PRESS RELEASE

SQUARE: 82 Small Works
by Textile Study Group of New York


Narthex Gallery, St. Peter's Church at Citicorp Center, New York, NY
January 16-March 8, 2015

CREATING A TWELVE-INCH BLOCK
"As challenges to textile artist go, this one was a doozy."

-J.Michael Welton
ARCHITECTS + ARTISANS.COM


  Carol P. Kunstadt

Carol P. Kunstadt

Contact: Marilyn Henrion (917)359-4621   marilynhenrion@mac.com

The exhibition Square, presenting 82 original artworks, opens a window onto current explorations by members of the Textile Study Group of New York. With just one restriction-that each piece be mounted on a 12-inch square wooden panel-the artists reached out in many directions to bring forth a diverse array of two- and three-dimensional expressions in fabric, thread, paper, wire, and some surprising materials that stretch the definition of "fiber art." 

  Gail Miller

Gail Miller

As with early works in the fiber art genre, which was identified as a contemporary art form in the 1960s, many pieces derive expression from formal qualities inherent in processes such as weaving, knitting, stitching, knotting, and manipulation of fabric. Other works incorporate drawing, printing, collage, and techniques not specific to textiles. Much of the work is abstract, relying on color, texture, and pattern to communicate, but figurative, architectural, and natural images offer content ranging from personal narratives to commentary on timely issues. 

  Robin Schwalb

Robin Schwalb

 In some pieces, such as Ludmila Aristova's Sagrada Familia #14, its tight diagonal pleats describing an ambiguous flow, process and image are one. Textile construction itself is the subject in some of the works. For example, Kate Barber's handwoven strips are compressed into squares and arranged in a format suggesting the over-under structure of weaving. Benedicte Caneill's monoprinted fabric resembles a blown-up image of a textile pattern; Gail Miller's yarn stretched across the wood from every side evokes layers of unwoven warps.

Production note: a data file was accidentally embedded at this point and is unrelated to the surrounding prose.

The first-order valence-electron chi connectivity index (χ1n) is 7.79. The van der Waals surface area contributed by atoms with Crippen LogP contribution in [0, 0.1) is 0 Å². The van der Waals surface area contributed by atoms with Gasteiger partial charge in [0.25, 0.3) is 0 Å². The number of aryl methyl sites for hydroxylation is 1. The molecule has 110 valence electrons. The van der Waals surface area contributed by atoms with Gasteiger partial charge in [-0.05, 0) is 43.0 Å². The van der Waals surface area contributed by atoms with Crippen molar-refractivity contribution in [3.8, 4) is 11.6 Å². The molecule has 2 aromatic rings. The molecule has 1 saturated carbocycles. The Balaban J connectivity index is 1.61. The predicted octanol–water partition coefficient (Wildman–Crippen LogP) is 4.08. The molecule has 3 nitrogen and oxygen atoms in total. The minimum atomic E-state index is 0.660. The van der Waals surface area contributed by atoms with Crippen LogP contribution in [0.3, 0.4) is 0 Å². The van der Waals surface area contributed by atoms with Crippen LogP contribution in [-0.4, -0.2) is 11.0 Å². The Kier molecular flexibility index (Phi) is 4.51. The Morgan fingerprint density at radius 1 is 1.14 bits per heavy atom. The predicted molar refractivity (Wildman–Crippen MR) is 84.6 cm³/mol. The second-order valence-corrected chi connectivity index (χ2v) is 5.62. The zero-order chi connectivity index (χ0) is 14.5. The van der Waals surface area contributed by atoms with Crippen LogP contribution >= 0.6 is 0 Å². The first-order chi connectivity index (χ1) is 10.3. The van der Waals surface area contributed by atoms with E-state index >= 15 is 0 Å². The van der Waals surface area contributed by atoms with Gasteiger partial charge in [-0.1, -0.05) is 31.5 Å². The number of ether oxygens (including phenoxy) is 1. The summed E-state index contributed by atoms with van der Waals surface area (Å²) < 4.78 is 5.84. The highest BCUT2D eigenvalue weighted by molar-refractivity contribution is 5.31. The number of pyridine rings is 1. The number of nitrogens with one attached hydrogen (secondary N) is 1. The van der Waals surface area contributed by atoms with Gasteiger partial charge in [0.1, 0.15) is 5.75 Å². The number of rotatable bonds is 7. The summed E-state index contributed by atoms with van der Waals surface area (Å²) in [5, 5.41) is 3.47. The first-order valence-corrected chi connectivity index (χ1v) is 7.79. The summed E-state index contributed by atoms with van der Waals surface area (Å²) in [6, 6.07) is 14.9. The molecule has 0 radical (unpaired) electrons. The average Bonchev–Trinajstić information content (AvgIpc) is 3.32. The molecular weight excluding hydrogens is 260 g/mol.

Several artists' use of photographic imagery is enhanced in combination with textile processes. Examples are Katherine Crone's Japanese sunset segmented into digitally printed strips of silk and Kathy Weaver's news picture of a wounded child that emerges from a patchwork collage. Christine LoFaso transformed a photograph of two eyes into a jacquard woven pattern that is haunting in repeat. A striking contrast to that is Katherine Knauer's use of eyes as graphic motifs, dancing playfully across a printed fabric. In Linda Friedman Schmidt's hooked panel, the arrestingly enigmatic composition also contains the image of an eye. 

Robin Schwalb's reproductions of printed and handwritten text, enlarged incrementally in three separate layers, is among several pieces that incorporate words. Carol P. Kunstadt's plaited strips cut from a psalmody and Leslie Madigan's book encrusted with natural materials exemplify works that segue from textiles into other genres such as altered books. 

The Textile Study Group has a membership of around 200 artists and others with a serious interest in contemporary fiber art. Many members have shown their work widely, including at national and international exhibitions.Over the years, the group has presented numerous juried exhibitions at venues such as the American Craft Museum (now the Museum of Arts and Design), New York State Museum, the Robert Hillestad Textile Gallery at the University of Nebraska, the Flinn Gallery, Greenwich, Connecticut, and New York galleries including A.I.R., Noho, Phoenix, and the World Financial Center Courtyard Gallery.

Founded in 1977 when six students of weaver Gayle Wimmer at the New School for Social Research in New York City decided to continue their study at regular meetings at each other's homes, TSGNY has evolved into a not-for-profit organization with members from throughout the New York Metropolitan area and some from as far away as California. Monthly meetings feature guest speakers who might be prominent artists, textile historians, gallery directors, or museum curators. Speakers in the past have included artist Sheila Hicks, anthropologist Junius Bird, and Museum of Modern Art curator Mildred Constantine. Among recent speakers have been Thomas Campbell, Director of the Metropolitan Museum of Art; Janet Koplos, formerly a senior editor at Art In America; and Anne Wilson, a nationally-known Chicago artist who participated in the 2002 Whitney Biennial.

A 92 page full color catalog of the exhibition  is available at amazon.com.  

A complimentary copy of the catalog is available for the press upon request, as are high resolution digital images for publication.    

Contact: Marilyn Henrion (917)359-4621   marilynhenrion@mac.com  

Narthex Gallery 
St. Peter's Church
619 Lexington Avenue at E. 54th Street
New York, 
NY 10022-4613 

Gallery hours: Daily 9AM to 7PM

Gallery Phone: 212.935.2200